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by Jane Austen

Emma Chapter Twenty-Six Summary

  • Frank returns from London with a spiffy new haircut.
  • Emma spends some time thinking about the relative virtues of Frank and Mr. Knightley.
  • There’s no way that Mr. Knightley would ever do anything as silly as traveling to get his hair cut.
  • Even if Mr. Knightley did do something silly, he’d do it better.
  • And he’d know that it was silly. Frank can’t seem to tell the difference between normal and completely ridiculous.
  • OK, so Frank’s a diva. But he’s still loveable…right?
  • The night of the Coles’ party arrives.
  • Mrs. Bates comes to Hartfield to spend time with Emma’s father.
  • The big news at the party is that someone has given Jane Fairfax a piano. An anonymous someone.
  • Emma promptly imagines an entire romance between Jane and Mr. Dixon (her friend’s husband). She tells Frank all about it. He’s highly amused.
  • The two whisper together all through the night.
  • Other than that, the party is pretty much your everyday trivial social scene. Emma enjoys herself more than she thought she would.
  • Strangely, Frank keeps staring at Jane. When Emma calls him on it, he makes some snide remarks about Jane’s hair.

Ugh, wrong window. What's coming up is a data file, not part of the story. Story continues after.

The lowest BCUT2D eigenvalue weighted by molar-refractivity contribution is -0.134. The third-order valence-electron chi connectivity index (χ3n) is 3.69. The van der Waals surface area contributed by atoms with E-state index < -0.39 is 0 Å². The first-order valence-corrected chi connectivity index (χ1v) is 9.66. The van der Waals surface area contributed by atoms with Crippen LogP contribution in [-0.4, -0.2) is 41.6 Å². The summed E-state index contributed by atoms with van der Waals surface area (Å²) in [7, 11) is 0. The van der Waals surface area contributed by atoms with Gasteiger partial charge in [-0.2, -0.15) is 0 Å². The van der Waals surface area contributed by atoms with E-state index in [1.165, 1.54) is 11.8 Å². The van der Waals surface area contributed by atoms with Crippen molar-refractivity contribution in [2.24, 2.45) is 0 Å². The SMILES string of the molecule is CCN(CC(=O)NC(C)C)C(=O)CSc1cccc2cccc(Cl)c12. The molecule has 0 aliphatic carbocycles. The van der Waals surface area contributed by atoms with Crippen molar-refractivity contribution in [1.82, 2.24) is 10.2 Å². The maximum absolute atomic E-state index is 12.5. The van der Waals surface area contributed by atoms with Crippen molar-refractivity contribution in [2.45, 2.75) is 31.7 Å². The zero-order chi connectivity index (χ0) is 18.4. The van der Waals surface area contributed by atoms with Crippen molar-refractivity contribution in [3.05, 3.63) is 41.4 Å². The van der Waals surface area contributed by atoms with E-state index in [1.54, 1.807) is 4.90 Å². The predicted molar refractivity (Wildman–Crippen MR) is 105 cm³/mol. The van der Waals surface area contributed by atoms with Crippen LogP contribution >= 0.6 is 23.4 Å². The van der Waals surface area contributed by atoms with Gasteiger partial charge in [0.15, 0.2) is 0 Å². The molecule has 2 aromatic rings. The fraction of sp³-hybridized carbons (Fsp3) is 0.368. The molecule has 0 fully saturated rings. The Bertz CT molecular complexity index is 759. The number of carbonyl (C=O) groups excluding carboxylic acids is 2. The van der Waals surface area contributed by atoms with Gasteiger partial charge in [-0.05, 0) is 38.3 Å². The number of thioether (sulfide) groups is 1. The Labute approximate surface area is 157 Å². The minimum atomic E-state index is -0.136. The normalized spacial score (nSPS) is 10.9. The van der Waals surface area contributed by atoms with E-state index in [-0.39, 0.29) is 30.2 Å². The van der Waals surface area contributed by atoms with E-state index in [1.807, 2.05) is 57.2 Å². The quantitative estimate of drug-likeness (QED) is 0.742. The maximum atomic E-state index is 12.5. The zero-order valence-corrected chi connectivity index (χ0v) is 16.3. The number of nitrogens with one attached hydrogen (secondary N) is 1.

• He even leaves Emma for a bit to say hello to Jane.
  • Emma wants to see what he says, but Frank’s body blocks the way.
  • After dinner, Mrs. Cole asks Emma and Jane to play on the piano.
  • Emma’s OK at playing the piano – but at least she’s learned to work what she’s got. She plays a few simple songs.
  • Surprisingly, Frank Churchill joins in singing. Emma’s secretly thrilled.
  • After Emma plays, Jane plays. Perfectly. Of course.
  • Frank asks Jane to play again. And again.
  • Mr. Knightley gets angry: Jane has a cold. She shouldn’t be straining to play so much.
  • Mr. Knightley convinces Miss Bates to tell Jane to stop.
  • Emma listens with Mrs. Weston, who has a new theory: she thinks Mr. Knightley is in love with Jane.
  • After all, who wouldn’t be?
  • Emma’s strangely put out by this thought.
  • Mrs. Weston’s hunch seems to be supported by the fact that Mr. Knightley seems very protective of Jane that evening.

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